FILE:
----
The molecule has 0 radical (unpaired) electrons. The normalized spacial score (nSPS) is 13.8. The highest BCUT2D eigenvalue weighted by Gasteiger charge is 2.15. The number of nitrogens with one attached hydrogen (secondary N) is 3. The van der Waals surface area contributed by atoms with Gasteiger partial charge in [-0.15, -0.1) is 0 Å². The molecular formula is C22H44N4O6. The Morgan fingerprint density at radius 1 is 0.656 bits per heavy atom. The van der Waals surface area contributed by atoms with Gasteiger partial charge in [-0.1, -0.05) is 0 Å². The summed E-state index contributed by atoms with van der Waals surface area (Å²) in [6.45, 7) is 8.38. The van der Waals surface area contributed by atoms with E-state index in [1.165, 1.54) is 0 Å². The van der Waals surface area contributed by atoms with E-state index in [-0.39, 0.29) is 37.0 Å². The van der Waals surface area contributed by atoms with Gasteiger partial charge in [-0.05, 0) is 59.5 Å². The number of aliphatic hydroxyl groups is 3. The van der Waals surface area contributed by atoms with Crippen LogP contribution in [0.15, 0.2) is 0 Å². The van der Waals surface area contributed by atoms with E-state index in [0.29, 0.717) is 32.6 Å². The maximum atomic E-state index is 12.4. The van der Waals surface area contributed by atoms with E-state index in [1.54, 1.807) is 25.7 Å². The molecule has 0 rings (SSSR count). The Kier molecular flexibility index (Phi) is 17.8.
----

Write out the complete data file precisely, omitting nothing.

The molecule has 0 radical (unpaired) electrons. The normalized spacial score (nSPS) is 13.8. The highest BCUT2D eigenvalue weighted by Gasteiger charge is 2.15. The number of nitrogens with one attached hydrogen (secondary N) is 3. The van der Waals surface area contributed by atoms with Gasteiger partial charge in [-0.15, -0.1) is 0 Å². The molecular formula is C22H44N4O6. The Morgan fingerprint density at radius 1 is 0.656 bits per heavy atom. The van der Waals surface area contributed by atoms with Gasteiger partial charge in [-0.1, -0.05) is 0 Å². The summed E-state index contributed by atoms with van der Waals surface area (Å²) in [6.45, 7) is 8.38. The van der Waals surface area contributed by atoms with E-state index in [1.165, 1.54) is 0 Å². The van der Waals surface area contributed by atoms with E-state index in [-0.39, 0.29) is 37.0 Å². The van der Waals surface area contributed by atoms with Gasteiger partial charge in [-0.05, 0) is 59.5 Å². The number of aliphatic hydroxyl groups is 3. The van der Waals surface area contributed by atoms with Crippen LogP contribution in [0.15, 0.2) is 0 Å². The van der Waals surface area contributed by atoms with E-state index in [0.29, 0.717) is 32.6 Å². The maximum atomic E-state index is 12.4. The van der Waals surface area contributed by atoms with E-state index in [1.54, 1.807) is 25.7 Å². The molecule has 0 rings (SSSR count). The Kier molecular flexibility index (Phi) is 17.8.